The ICC Review Process: A timely necessity and opportunity

The issues and animosity around the situation in Palestine take place against the backdrop of the ongoing ICC Review Process. This process responds to the challenges that the Court has experienced throughout the years and the need for a substantial and in-depth examination of the Rome Statute. The Court’s credibility and strength is of utmost importance to enable the fulfillment of its mandate to fight impunity and, ideally, deter atrocities. 

As part of the Review Process, a group of Independent Experts working in three clusters (Governance, Judiciary, and Prosecution and Investigation) are expected to submit a report to the ASP Bureau on September 30, 2020. Their highly anticipated report would highlight the areas in which the ICC needs re-examination and revision. Due to this year’s critical situation and the high pressure on the Court, the ICC Review could be the best hope to re-establish a strong foundation of the Rome Statute system and to fortify the Court against the numerous threats it has been facing. It therefore represents a significant opportunity in the light of the Palestinian and other situations under its consideration.

In the light of the Palestinian situation, the Review Process could not be timelier. The Review could result in the protection of the Court’s independence and impartiality as a complementary international judicial institution by addressing shortcomings and closing loopholes in the Court’s system.Cooperation is one of the most important aspects on which the Review will focus, and it is critical for any ICC situation, including and particularly the one in Palestine. As the Court aims to empower its mandate and widen its outreach, such outcomes will only be possible with a credible, strong Court, supported by its State Parties, civil society, and the international legal community.

In this context, civil society remains a key stakeholder in ensuring the Review Process sustains and protects the ICC and the Rome Statute system through advocacy, awareness, and strategic litigation. Civil society has already approached the ICC many times regarding the situation in Palestine and it continues to do so, notably through amici curiae. The Coalition for the ICC (CICC), in particular,is an extremely important player and has continuously raised awareness of human rights violations since the opening of the preliminary examination in Palestine in 2015. CICC members have submitted “relevant information” to the Office of the Prosecutor while continuing to call on both Palestine and Israel to fully cooperate with the ICC. Because the Review Process presents a huge opportunity regarding the situation in Palestine, civil society is expected to push for implementation of the highly anticipated recommendations aimed at strengthening the Court. There is hope that such recommendations would, or at least begin to, address the challenges around the Palestinian situation, such as the lack of cooperation of States.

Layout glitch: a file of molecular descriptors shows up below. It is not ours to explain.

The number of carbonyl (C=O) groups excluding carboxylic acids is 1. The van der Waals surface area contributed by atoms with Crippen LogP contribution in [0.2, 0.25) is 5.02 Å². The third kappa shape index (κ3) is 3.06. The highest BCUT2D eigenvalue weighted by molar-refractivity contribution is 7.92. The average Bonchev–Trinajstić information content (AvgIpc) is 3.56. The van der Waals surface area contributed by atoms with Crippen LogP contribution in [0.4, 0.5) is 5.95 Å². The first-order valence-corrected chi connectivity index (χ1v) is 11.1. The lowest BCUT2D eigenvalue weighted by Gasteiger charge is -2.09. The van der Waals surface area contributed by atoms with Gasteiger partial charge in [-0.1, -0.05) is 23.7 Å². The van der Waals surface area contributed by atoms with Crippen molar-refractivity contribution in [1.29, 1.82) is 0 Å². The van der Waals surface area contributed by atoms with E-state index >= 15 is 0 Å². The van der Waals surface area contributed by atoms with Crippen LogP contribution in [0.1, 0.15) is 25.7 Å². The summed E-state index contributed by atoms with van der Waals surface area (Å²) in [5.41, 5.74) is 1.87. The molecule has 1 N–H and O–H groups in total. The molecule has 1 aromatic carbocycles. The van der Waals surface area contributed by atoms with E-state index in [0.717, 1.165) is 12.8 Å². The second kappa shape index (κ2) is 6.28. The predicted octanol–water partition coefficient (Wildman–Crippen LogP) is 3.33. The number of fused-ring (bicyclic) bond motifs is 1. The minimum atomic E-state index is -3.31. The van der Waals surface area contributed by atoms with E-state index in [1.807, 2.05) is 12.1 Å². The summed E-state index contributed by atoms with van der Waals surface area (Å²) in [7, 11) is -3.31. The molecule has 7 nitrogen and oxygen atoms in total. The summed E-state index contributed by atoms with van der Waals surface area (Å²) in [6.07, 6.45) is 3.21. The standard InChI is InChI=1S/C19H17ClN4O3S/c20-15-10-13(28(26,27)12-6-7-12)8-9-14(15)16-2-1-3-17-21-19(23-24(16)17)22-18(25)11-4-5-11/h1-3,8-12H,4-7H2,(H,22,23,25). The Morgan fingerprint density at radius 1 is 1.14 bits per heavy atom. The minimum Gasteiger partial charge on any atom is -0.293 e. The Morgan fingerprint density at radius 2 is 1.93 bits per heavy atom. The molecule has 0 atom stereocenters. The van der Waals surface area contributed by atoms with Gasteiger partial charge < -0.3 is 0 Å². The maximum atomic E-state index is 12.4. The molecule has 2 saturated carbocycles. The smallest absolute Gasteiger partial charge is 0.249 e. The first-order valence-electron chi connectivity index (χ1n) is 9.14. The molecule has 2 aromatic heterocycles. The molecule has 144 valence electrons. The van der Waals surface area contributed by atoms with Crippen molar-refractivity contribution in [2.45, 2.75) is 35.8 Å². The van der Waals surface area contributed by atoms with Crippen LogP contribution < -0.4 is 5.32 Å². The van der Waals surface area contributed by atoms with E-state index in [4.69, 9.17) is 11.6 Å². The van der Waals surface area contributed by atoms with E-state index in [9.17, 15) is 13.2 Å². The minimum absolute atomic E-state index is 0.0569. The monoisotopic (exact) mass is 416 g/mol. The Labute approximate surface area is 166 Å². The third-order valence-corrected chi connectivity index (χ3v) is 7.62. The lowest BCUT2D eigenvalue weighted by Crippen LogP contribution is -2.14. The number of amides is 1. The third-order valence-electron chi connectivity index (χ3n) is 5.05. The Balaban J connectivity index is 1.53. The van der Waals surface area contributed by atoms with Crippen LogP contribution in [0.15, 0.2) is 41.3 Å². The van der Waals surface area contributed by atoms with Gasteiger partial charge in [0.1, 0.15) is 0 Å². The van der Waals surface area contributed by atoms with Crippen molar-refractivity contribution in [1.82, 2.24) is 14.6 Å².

To conclude, although the Court is committed to fulfilling its mandate, an increasingly hostile political environment has encompassed and weakened it. Troublingly, it faces threats and challenges not only from non-State Parties, but also from State Parties that are bound to cooperate with it. Fortunately, the ICC Review Process provides a unique window of opportunity to bring concrete measures to the table that brace the Court against threats and international political pressure aimed at infringing on its judicial mandate. Such a strengthened Court will be able to make greater strides in the fight against global impunity, including in Palestine.